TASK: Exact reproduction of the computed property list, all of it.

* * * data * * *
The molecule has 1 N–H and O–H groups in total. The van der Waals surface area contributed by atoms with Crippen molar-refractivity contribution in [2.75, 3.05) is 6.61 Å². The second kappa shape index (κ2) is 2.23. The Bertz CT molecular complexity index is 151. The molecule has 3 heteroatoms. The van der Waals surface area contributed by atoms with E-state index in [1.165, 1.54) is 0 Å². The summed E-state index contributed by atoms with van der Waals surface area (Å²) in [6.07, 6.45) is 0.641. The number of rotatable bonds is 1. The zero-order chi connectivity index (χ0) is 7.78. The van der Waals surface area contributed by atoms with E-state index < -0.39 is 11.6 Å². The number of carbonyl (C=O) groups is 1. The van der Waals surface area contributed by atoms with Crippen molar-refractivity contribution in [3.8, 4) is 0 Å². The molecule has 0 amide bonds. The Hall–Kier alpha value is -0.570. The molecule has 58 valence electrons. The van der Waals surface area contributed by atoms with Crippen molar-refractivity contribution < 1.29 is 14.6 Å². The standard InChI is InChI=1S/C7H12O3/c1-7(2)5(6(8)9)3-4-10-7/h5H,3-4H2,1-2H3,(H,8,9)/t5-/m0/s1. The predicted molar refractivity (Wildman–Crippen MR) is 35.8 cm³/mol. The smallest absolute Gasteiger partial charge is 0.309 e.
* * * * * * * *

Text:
The molecule has 1 N–H and O–H groups in total. The van der Waals surface area contributed by atoms with Crippen molar-refractivity contribution in [2.75, 3.05) is 6.61 Å². The second kappa shape index (κ2) is 2.23. The Bertz CT molecular complexity index is 151. The molecule has 3 heteroatoms. The van der Waals surface area contributed by atoms with E-state index in [1.165, 1.54) is 0 Å². The summed E-state index contributed by atoms with van der Waals surface area (Å²) in [6.07, 6.45) is 0.641. The number of rotatable bonds is 1. The zero-order chi connectivity index (χ0) is 7.78. The van der Waals surface area contributed by atoms with E-state index < -0.39 is 11.6 Å². The number of carbonyl (C=O) groups is 1. The van der Waals surface area contributed by atoms with Crippen molar-refractivity contribution in [3.8, 4) is 0 Å². The molecule has 0 amide bonds. The Hall–Kier alpha value is -0.570. The molecule has 58 valence electrons. The van der Waals surface area contributed by atoms with Crippen molar-refractivity contribution < 1.29 is 14.6 Å². The standard InChI is InChI=1S/C7H12O3/c1-7(2)5(6(8)9)3-4-10-7/h5H,3-4H2,1-2H3,(H,8,9)/t5-/m0/s1. The predicted molar refractivity (Wildman–Crippen MR) is 35.8 cm³/mol. The smallest absolute Gasteiger partial charge is 0.309 e.